I suppose Zero Dark Thirty is going to win the Oscar for Best Picture, and that's the last anyone will hear of it. (Unless they pick Lincoln. Or Silver Linings Playbook, although violent, crazy loners got considerably less loveable late last week.) Zero Dark Thirty is the best-reviewed American movie of 2012, but no one who sees the thing is going to recommend it to anyone. It's plodding and grim (and long) if you like that sort of thing, and apparently critics do. Christopher Orr at the Atlantic says it's
Heavens to Betsy! And it's also a "tour de force" and "If The Hurt Locker cracked the door on (director Kathryn Bigelow's) cinematic gifts, Zero Dark Thirty kicks it wide open!" Which is the kind of writing adults generally eschew, lest they come off sounding like it's their first night in the big city.
It's also about as morally complicated as Julie & Julia. When this redhead gets an idea in her head (kill Muslims/make Beef Bourguignon) watch out! She won't take no for an answer!
(One of the small comforts in Zero Dark Thirty is that we don't see our goal-oriented heroine's home life. So we're spared the utterly thankless cute boyfriend character who supports her, then arbitrarily doesn't ("Can't you ever stop torturing people? This birthday meant a lot to me!") and then does again. See The Devil Wears Prada, J&J, every other movie with a woman in the workplace in the last 15 years.)
Woman gets idea, men don't listen, she doesn't back down, it turns out she's right.
And that's okay, too. There's nothing wrong with that movie. But it ain't urgent.
And when you apply the tropes of the genre to a movie that starts with a tragedy and leads to torture and assassination, it's kind of nauseating.
Zero Dark Thirty contains:
The scene where our heroine arrives at the office with high hopes but gets a crummy desk in a crappy corner.
The scene where she wants to do something but the boss gives her a Huge File of Things to do first.
The scene where she steps on another woman's toes... but then they become friends.
The scene where she tells her boss if she doesn't get to follow her gut she's going over his head.
The scene where she goes to the big meeting but doesn't get to sit at the table... but speaks up anyway!
I'm not saying these things didn't happen in real life. I'm just saying they also happened in Legally Blonde II.
A very long time ago, George Kaufman imagined Warner Brothers buying the rights to the Theory of Relativity and making it into a movie with Joan Blondell called Gold Diggers at College. Here's the pitch:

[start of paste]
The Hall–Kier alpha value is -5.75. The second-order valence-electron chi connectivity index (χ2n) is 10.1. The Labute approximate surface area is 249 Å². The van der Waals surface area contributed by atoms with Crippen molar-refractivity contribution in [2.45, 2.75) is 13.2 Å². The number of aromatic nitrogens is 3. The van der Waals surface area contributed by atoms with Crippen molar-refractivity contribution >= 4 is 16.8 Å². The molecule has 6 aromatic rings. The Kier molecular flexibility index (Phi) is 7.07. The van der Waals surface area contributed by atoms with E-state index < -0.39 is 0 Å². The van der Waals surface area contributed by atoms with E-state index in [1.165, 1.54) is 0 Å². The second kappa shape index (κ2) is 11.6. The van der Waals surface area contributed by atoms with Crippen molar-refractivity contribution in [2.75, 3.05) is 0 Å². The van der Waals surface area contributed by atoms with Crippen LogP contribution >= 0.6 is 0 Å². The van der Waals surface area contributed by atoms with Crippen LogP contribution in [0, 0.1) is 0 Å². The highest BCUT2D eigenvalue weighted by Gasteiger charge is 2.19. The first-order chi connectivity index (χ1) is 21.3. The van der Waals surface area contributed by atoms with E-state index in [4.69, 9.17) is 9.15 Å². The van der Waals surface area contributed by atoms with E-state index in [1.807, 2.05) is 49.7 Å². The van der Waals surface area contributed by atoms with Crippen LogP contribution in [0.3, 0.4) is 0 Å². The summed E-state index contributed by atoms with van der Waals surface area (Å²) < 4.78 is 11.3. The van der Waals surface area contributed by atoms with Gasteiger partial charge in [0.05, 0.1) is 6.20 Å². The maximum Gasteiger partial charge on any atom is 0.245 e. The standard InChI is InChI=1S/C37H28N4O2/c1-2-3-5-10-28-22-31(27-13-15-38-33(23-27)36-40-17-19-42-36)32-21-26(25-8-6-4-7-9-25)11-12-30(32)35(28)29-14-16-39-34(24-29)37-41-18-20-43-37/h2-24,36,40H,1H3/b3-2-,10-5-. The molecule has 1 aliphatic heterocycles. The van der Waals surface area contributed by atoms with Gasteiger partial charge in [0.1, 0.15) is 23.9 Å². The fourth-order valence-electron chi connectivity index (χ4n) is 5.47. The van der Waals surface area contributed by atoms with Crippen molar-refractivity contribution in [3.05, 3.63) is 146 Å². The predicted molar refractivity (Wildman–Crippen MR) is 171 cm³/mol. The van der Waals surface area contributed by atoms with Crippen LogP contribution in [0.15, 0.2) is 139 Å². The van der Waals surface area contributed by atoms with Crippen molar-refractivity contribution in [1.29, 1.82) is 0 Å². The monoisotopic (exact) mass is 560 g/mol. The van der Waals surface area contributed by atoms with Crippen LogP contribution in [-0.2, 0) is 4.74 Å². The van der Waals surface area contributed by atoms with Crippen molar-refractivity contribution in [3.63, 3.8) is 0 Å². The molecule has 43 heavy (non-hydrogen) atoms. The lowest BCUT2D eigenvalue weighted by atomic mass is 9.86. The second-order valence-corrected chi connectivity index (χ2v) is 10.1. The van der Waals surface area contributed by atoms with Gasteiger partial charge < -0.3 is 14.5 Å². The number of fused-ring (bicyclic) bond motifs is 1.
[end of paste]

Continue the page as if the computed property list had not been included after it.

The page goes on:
"... it's a very tough theory and, and there's never been a girl that's been able to understand it... and finally along comes a girl, attractive, of course, and says, "I am going to understand it"... So she pitches in and goes to work. She won't go to parties or dances or anything and she wears horn-rimmed glasses, and the boys think she's a grind and hasn't got any sex appeal. Underneath, of course, she's a regular girl..."
And it was funny in 1938, because it was so lame.
Did I say lame? I meant "vital."
The critics who love Zero Dark Thirty praise it for not taking a position, one way or the other, on torture and murder. Like that's a good thing, and not the moral equivalent of Saw. But Zero Dark Thirty does take a position. No one innocent gets tortured. No one who isn't bad gets killed, except by bad guys. The torturers and murderers -- our torturers and murderers -- aren't changed by doing what they do; they just become more determined. No one fucks up, except by letting their guard down, or by not listening to Extralegally Blonde. It's like Paul Fussell's description of Herman Wouk novels -- "their audience being untrained in irony, there are few blunders and errors and everyone does what he's supposed to do, with minimal chickenshit. Result: Victory." With apologies to Christopher Orr, it's the very opposite of "troubling." Our black sites are full of bad people, our hit squads never kill women or children when they can possibly help it, and the law is barely a technicality, and that's a good thing for everyone, especially women in the workplace.
It's not just vile, it's childish.
And going on about how deep it is just makes you sound like a boob.